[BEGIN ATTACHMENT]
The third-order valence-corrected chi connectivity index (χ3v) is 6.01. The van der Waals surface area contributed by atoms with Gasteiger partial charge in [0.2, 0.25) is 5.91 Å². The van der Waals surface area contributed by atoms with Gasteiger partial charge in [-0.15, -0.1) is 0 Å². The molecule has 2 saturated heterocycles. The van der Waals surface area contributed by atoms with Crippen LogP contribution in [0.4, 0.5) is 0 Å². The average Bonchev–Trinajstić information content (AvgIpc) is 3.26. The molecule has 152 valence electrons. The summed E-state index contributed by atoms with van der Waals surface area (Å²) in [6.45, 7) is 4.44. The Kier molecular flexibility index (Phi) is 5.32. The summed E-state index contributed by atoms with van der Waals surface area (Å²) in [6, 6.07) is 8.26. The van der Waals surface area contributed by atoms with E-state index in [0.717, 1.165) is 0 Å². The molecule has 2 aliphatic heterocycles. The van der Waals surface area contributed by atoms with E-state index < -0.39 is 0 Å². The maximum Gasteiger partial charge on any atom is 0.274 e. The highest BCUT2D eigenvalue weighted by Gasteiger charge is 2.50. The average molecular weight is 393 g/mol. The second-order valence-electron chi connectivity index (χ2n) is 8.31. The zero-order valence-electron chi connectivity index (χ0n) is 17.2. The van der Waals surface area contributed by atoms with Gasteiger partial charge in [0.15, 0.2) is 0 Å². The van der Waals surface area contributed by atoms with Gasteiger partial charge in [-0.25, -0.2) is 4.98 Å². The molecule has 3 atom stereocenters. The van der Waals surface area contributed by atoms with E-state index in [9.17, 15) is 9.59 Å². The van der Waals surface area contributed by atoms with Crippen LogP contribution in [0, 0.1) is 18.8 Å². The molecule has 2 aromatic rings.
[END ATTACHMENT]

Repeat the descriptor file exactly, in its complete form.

The third-order valence-corrected chi connectivity index (χ3v) is 6.01. The van der Waals surface area contributed by atoms with Gasteiger partial charge in [0.2, 0.25) is 5.91 Å². The van der Waals surface area contributed by atoms with Gasteiger partial charge in [-0.15, -0.1) is 0 Å². The molecule has 2 saturated heterocycles. The van der Waals surface area contributed by atoms with Crippen LogP contribution in [0.4, 0.5) is 0 Å². The average Bonchev–Trinajstić information content (AvgIpc) is 3.26. The molecule has 152 valence electrons. The summed E-state index contributed by atoms with van der Waals surface area (Å²) in [6.45, 7) is 4.44. The Kier molecular flexibility index (Phi) is 5.32. The summed E-state index contributed by atoms with van der Waals surface area (Å²) in [6, 6.07) is 8.26. The van der Waals surface area contributed by atoms with E-state index in [0.717, 1.165) is 0 Å². The molecule has 2 aliphatic heterocycles. The van der Waals surface area contributed by atoms with E-state index < -0.39 is 0 Å². The maximum Gasteiger partial charge on any atom is 0.274 e. The highest BCUT2D eigenvalue weighted by Gasteiger charge is 2.50. The average molecular weight is 393 g/mol. The second-order valence-electron chi connectivity index (χ2n) is 8.31. The zero-order valence-electron chi connectivity index (χ0n) is 17.2. The van der Waals surface area contributed by atoms with Gasteiger partial charge in [0.15, 0.2) is 0 Å². The van der Waals surface area contributed by atoms with Gasteiger partial charge in [-0.25, -0.2) is 4.98 Å². The molecule has 3 atom stereocenters. The van der Waals surface area contributed by atoms with E-state index in [9.17, 15) is 9.59 Å². The van der Waals surface area contributed by atoms with Crippen LogP contribution in [0, 0.1) is 18.8 Å². The molecule has 2 aromatic rings.